Past impacts inform the future of urban design
Before looking to the future, we can also take time to learn from past achievements. A seminal moment for urban design came in 1992 when the first smart block was introduced in Victoria, Australia by the Urban Land Authority, now known as Development Victoria. Reduced in size, these smart blocks were orientated towards achieving solar efficiency. Development Victoria has championed simple but effective design practices, including smaller lot sizes, the provision of public spaces in urban designs, and permeable layouts which are pedestrian and cyclist friendly.
It is now ‘par for the course’ for modern developments to offer lifestyle options, where each phase of the development integrates community facilities, activity centres, open space and public transport.
Effective public transport requires high-density living where regular commuters reside near transport hubs.
Transport challenges and the 30-minute city
Private transport is creating problems. It is clogging our arterial roads and freeways, limiting parking options and causing commuter headaches. The onset of autonomous vehicles and Mobility as a Service (MaaS) will go some way to help alleviate pressure, but we must also focus on developing fast, punctual and reliable public transport that is affordable for all. Effective public transport requires high-density living where regular commuters reside near transport hubs.
Urban planners, alongside local and regional governments, must now focus on developing cities where the daily urban commute is less than 30 minutes. As outlined in a recent report SMEC delivered in South East Queensland, the 30-minute city concept can significantly improve quality of life for individuals and the communities they reside in.
Preparing for a smarter future
As more and more people choose to move to cities, and with enormous growth predicted in all of Australia’s major hubs, there is an increasing need to revitalise urban areas and brownfield sites. We are already delivering estates and precincts where new technologies are integrated and provided. But for a truly integrated and strategic approach to the delivery of Smart Cities, local and state governments must own and champion the implementation of new technologies.
This is because Smart City technologies rely on a planner’s ability to design with the end goal in mind by analysing and collating data from four key areas of security, efficiency, sustainability and community.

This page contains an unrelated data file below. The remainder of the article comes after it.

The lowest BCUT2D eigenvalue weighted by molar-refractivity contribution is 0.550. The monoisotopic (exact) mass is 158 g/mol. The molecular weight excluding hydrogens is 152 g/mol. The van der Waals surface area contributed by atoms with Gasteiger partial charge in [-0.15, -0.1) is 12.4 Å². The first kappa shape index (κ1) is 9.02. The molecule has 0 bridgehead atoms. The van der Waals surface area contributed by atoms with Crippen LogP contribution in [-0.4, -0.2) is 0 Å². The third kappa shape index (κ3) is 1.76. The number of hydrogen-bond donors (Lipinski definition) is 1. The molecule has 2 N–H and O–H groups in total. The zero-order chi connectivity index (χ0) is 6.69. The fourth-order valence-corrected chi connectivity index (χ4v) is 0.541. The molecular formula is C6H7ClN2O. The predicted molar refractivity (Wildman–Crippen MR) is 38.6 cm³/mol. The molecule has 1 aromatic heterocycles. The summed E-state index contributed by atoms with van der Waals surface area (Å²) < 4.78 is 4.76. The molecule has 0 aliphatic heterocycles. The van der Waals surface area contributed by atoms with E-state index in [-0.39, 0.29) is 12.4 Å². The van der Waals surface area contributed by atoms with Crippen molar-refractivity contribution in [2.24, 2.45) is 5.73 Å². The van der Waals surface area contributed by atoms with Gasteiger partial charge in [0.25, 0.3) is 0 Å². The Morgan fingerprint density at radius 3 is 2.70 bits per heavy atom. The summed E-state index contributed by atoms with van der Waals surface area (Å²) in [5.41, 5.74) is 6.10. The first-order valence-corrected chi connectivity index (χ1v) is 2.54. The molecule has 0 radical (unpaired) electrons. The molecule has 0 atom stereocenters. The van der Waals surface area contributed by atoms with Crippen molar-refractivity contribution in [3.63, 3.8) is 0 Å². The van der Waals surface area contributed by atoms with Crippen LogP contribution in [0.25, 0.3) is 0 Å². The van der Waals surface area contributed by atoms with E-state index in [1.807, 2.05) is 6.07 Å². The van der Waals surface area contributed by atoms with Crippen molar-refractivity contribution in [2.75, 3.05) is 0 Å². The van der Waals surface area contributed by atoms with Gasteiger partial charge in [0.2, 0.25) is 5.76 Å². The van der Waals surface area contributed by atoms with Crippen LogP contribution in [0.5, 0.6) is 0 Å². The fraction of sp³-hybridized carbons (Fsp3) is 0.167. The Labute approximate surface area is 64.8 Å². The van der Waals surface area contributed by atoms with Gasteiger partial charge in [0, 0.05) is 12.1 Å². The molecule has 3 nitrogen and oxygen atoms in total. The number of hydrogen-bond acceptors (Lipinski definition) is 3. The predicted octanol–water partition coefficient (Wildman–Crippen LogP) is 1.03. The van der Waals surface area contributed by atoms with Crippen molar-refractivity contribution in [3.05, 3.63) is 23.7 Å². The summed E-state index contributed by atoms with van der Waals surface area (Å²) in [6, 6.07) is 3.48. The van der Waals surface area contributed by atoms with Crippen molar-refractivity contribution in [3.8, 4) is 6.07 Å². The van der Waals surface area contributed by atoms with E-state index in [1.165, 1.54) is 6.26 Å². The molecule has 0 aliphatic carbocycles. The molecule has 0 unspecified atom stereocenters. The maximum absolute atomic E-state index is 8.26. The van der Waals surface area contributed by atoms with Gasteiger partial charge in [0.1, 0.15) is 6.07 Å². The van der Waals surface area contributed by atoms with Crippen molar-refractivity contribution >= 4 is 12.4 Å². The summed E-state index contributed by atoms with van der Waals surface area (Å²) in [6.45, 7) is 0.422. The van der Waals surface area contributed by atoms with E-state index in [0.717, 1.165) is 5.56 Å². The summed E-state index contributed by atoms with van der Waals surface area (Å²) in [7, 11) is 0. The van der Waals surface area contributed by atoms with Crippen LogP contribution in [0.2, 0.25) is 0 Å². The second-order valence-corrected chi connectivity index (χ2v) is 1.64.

Smart Cities should therefore have a holistic view connecting a range of sensors, external data streams and devices. When this is effectively mastered and centralised, it enables automated actions based on real-time monitoring, pre-defined business rules and workflows. SMEC’s parent company, Surbana Jurong, has developed a Smart Cities integrated solution platform dubbed “Smart City in a Box” which gels various solutions together. This is being used in Singapore and being rolled out to cities in Africa and China.
Attracting engineering talent is a key driver of success
There is a shortage of engineers right now and we must invest in people and resources to meet changing and evolving standards.
In the future, I expect that design offices will be established throughout Asia and the sub-continent but would need to be managed by expert engineers with strong local experience. They will call on a reliable network of expert contractors who are trained and accredited to undertake compliant and exceptional designs. When it comes to project management, construction supervision and contract administration, I feel that regardless of technological advancements, these will always, to some extent, need to be undertaken by experienced, on-the-ground professionals.
In short, no technology can reach its full potential without the contribution of people. It is people like SMEC’s urban developers and engineers who design smart communities, and people like you and me who use the technology-enabled within the Smart Cities of the future.
SMEC Senior Programmer Mobina Zafar was named Young Female Professional of the Year at the Surbana Jurong (SJ) International Awards held in Brisbane, Australia in December 2018.
SMEC’s Dr Richard Kelly, Chief Technical Principal – Geotechnical Engineering, has contributed to industry-leading research and innovation in the field of soft soil engineering.
“I chose hydro and dam engineering as a career because it offered me the opportunity to be involved in projects which, I believe, make a long-lasting contribution to a society’s development, particularly in developing countries.”